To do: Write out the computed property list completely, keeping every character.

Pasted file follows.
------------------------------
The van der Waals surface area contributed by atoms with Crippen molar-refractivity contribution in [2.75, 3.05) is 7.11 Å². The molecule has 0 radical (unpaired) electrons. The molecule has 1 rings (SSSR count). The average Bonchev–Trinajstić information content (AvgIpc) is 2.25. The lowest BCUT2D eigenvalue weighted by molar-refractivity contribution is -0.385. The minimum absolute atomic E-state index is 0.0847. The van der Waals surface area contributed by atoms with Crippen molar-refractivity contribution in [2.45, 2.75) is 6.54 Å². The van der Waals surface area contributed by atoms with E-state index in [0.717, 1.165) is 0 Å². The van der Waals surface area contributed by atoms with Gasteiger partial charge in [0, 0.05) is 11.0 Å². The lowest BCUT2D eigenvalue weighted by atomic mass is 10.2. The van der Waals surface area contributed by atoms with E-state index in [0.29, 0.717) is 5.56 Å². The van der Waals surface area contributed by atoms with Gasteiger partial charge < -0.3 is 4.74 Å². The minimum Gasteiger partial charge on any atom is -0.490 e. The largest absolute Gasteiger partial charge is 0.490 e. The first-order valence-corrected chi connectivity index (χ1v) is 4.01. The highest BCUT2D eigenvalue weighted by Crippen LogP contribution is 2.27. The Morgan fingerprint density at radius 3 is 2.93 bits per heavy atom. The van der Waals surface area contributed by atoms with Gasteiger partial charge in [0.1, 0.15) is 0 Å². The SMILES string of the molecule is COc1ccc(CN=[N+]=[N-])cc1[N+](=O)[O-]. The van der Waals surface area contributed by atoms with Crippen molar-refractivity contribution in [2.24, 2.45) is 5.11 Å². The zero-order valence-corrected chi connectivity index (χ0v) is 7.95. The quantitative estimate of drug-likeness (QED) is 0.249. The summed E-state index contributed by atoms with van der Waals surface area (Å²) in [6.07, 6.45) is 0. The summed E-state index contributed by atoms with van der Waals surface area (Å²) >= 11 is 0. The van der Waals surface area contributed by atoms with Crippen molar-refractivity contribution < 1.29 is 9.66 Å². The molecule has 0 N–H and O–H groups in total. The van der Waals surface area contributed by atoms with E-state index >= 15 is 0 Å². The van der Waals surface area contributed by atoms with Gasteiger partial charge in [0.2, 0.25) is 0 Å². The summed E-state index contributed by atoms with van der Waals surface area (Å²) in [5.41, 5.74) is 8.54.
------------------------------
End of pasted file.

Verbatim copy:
The van der Waals surface area contributed by atoms with Crippen molar-refractivity contribution in [2.75, 3.05) is 7.11 Å². The molecule has 0 radical (unpaired) electrons. The molecule has 1 rings (SSSR count). The average Bonchev–Trinajstić information content (AvgIpc) is 2.25. The lowest BCUT2D eigenvalue weighted by molar-refractivity contribution is -0.385. The minimum absolute atomic E-state index is 0.0847. The van der Waals surface area contributed by atoms with Crippen molar-refractivity contribution in [2.45, 2.75) is 6.54 Å². The van der Waals surface area contributed by atoms with E-state index in [0.717, 1.165) is 0 Å². The van der Waals surface area contributed by atoms with Gasteiger partial charge in [0, 0.05) is 11.0 Å². The lowest BCUT2D eigenvalue weighted by atomic mass is 10.2. The van der Waals surface area contributed by atoms with E-state index in [0.29, 0.717) is 5.56 Å². The van der Waals surface area contributed by atoms with Gasteiger partial charge < -0.3 is 4.74 Å². The minimum Gasteiger partial charge on any atom is -0.490 e. The largest absolute Gasteiger partial charge is 0.490 e. The first-order valence-corrected chi connectivity index (χ1v) is 4.01. The highest BCUT2D eigenvalue weighted by Crippen LogP contribution is 2.27. The Morgan fingerprint density at radius 3 is 2.93 bits per heavy atom. The van der Waals surface area contributed by atoms with Gasteiger partial charge in [0.1, 0.15) is 0 Å². The SMILES string of the molecule is COc1ccc(CN=[N+]=[N-])cc1[N+](=O)[O-]. The van der Waals surface area contributed by atoms with Crippen molar-refractivity contribution in [2.24, 2.45) is 5.11 Å². The zero-order valence-corrected chi connectivity index (χ0v) is 7.95. The quantitative estimate of drug-likeness (QED) is 0.249. The summed E-state index contributed by atoms with van der Waals surface area (Å²) in [6.07, 6.45) is 0. The summed E-state index contributed by atoms with van der Waals surface area (Å²) >= 11 is 0. The van der Waals surface area contributed by atoms with Crippen molar-refractivity contribution < 1.29 is 9.66 Å². The molecule has 0 N–H and O–H groups in total. The van der Waals surface area contributed by atoms with E-state index >= 15 is 0 Å². The van der Waals surface area contributed by atoms with Gasteiger partial charge in [0.2, 0.25) is 0 Å². The summed E-state index contributed by atoms with van der Waals surface area (Å²) in [5.41, 5.74) is 8.54.